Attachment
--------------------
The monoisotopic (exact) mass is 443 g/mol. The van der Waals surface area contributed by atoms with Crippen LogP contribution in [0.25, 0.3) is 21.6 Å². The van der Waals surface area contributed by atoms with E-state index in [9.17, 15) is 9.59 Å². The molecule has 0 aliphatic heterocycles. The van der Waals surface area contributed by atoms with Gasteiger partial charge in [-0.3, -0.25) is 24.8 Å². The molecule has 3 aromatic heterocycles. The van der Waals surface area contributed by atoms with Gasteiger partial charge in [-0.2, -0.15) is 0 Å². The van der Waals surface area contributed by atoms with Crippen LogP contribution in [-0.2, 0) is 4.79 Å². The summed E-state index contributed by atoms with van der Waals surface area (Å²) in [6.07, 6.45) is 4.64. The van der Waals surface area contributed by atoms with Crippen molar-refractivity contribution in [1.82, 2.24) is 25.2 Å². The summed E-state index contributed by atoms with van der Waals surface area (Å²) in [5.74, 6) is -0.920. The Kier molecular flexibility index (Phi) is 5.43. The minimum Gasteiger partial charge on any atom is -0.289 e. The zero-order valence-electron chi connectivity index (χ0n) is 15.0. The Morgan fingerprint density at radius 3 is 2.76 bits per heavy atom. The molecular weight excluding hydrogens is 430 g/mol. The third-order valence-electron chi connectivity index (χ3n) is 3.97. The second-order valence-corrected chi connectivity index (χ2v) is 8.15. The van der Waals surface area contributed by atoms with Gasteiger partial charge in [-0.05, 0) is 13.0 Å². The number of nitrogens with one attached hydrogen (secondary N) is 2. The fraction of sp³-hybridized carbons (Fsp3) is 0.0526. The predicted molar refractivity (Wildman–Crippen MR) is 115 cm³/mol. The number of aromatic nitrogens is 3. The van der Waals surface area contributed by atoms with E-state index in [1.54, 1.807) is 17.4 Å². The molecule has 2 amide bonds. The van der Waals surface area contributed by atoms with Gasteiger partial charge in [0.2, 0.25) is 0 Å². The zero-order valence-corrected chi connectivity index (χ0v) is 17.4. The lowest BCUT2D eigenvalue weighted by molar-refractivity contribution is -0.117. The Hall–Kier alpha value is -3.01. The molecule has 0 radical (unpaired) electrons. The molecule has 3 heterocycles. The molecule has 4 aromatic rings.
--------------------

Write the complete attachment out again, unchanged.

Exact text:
The monoisotopic (exact) mass is 443 g/mol. The van der Waals surface area contributed by atoms with Crippen LogP contribution in [0.25, 0.3) is 21.6 Å². The van der Waals surface area contributed by atoms with E-state index in [9.17, 15) is 9.59 Å². The molecule has 0 aliphatic heterocycles. The van der Waals surface area contributed by atoms with Gasteiger partial charge in [-0.3, -0.25) is 24.8 Å². The molecule has 3 aromatic heterocycles. The van der Waals surface area contributed by atoms with Gasteiger partial charge in [-0.2, -0.15) is 0 Å². The van der Waals surface area contributed by atoms with Crippen LogP contribution in [-0.2, 0) is 4.79 Å². The summed E-state index contributed by atoms with van der Waals surface area (Å²) in [6.07, 6.45) is 4.64. The van der Waals surface area contributed by atoms with Crippen molar-refractivity contribution in [1.82, 2.24) is 25.2 Å². The summed E-state index contributed by atoms with van der Waals surface area (Å²) in [5.74, 6) is -0.920. The Kier molecular flexibility index (Phi) is 5.43. The minimum Gasteiger partial charge on any atom is -0.289 e. The zero-order valence-electron chi connectivity index (χ0n) is 15.0. The Morgan fingerprint density at radius 3 is 2.76 bits per heavy atom. The molecular weight excluding hydrogens is 430 g/mol. The third-order valence-electron chi connectivity index (χ3n) is 3.97. The second-order valence-corrected chi connectivity index (χ2v) is 8.15. The van der Waals surface area contributed by atoms with Gasteiger partial charge in [-0.05, 0) is 13.0 Å². The number of nitrogens with one attached hydrogen (secondary N) is 2. The fraction of sp³-hybridized carbons (Fsp3) is 0.0526. The predicted molar refractivity (Wildman–Crippen MR) is 115 cm³/mol. The number of aromatic nitrogens is 3. The van der Waals surface area contributed by atoms with E-state index in [1.54, 1.807) is 17.4 Å². The molecule has 2 amide bonds. The van der Waals surface area contributed by atoms with Gasteiger partial charge in [0.2, 0.25) is 0 Å². The zero-order valence-corrected chi connectivity index (χ0v) is 17.4. The lowest BCUT2D eigenvalue weighted by molar-refractivity contribution is -0.117. The Hall–Kier alpha value is -3.01. The molecule has 0 radical (unpaired) electrons. The molecule has 3 heterocycles. The molecule has 4 aromatic rings.